Why does one even bother to meditate? If you were to ask an individual with looming deadlines, an air-tight schedule, a demanding work ethic, and a partridge in a pear-tree, why they bust their hump, they might just think you’re crazy. Imagine, an archetype of this very hustle-and-bustle lifestyle, who of course has no time to meditate, may just retort with a witty clichèd comeback–something to the tune of: “Why do you think I work? For my health? ” Does that sound about right or am I relying too heavily on American idioms? Culture criticisms aside, one principal that crosses cultures is that of good health. Mediation is a paradigm shift for everyday living. By and large, anyone from the desperate housewife to the busy individual needs to meditate and here’s the kicker–it is good for your health!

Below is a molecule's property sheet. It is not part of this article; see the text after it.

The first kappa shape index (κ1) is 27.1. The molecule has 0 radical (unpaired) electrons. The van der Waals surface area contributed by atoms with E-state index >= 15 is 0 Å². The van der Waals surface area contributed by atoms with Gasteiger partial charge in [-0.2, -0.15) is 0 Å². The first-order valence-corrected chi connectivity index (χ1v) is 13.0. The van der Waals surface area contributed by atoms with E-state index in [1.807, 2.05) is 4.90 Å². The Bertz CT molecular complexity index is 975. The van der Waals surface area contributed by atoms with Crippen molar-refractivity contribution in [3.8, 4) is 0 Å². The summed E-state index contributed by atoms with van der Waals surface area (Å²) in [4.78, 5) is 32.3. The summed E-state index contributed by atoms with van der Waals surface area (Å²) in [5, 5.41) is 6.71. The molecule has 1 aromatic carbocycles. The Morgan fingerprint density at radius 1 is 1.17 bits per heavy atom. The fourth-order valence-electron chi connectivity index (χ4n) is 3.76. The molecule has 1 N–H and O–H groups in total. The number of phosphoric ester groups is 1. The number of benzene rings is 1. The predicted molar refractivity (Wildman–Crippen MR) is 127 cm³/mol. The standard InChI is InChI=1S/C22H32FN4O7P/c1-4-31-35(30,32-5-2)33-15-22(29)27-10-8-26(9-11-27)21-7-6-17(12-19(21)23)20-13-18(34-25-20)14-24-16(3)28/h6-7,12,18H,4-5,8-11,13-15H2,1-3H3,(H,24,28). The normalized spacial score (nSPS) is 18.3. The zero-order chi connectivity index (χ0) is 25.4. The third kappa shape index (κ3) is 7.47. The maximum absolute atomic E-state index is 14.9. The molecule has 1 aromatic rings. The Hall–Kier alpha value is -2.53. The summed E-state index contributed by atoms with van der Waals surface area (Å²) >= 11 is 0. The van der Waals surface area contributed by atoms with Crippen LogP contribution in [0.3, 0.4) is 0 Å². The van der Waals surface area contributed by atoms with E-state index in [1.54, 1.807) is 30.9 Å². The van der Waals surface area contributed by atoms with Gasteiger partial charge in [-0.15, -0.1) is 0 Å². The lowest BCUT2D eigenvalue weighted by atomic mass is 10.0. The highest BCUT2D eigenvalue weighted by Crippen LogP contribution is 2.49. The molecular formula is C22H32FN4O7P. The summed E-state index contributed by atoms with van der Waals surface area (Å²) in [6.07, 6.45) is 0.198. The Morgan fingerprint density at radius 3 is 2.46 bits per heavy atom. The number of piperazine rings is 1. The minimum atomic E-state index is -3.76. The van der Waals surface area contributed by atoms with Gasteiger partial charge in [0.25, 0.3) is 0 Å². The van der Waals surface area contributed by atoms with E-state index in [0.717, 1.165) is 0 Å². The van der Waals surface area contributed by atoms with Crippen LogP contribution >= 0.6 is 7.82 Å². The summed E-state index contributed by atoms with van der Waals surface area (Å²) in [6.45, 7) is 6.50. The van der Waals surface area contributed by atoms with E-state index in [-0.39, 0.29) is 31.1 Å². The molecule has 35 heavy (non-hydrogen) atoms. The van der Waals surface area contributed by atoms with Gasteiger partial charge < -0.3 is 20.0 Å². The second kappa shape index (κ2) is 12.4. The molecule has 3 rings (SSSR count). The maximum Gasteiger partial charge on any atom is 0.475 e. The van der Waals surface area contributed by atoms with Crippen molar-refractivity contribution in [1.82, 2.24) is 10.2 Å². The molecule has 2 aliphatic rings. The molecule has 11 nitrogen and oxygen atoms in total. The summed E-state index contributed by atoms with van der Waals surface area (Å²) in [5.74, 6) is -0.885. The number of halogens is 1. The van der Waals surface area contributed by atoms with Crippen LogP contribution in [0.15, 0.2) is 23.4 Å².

Now, while this first-page-worthy news may come as no great surprise, many are still ignorant to the ways in which a brief ten-minute meditation once a day can significantly impact one’s everyday life. For the sake of argument, let’s use high school students as an example.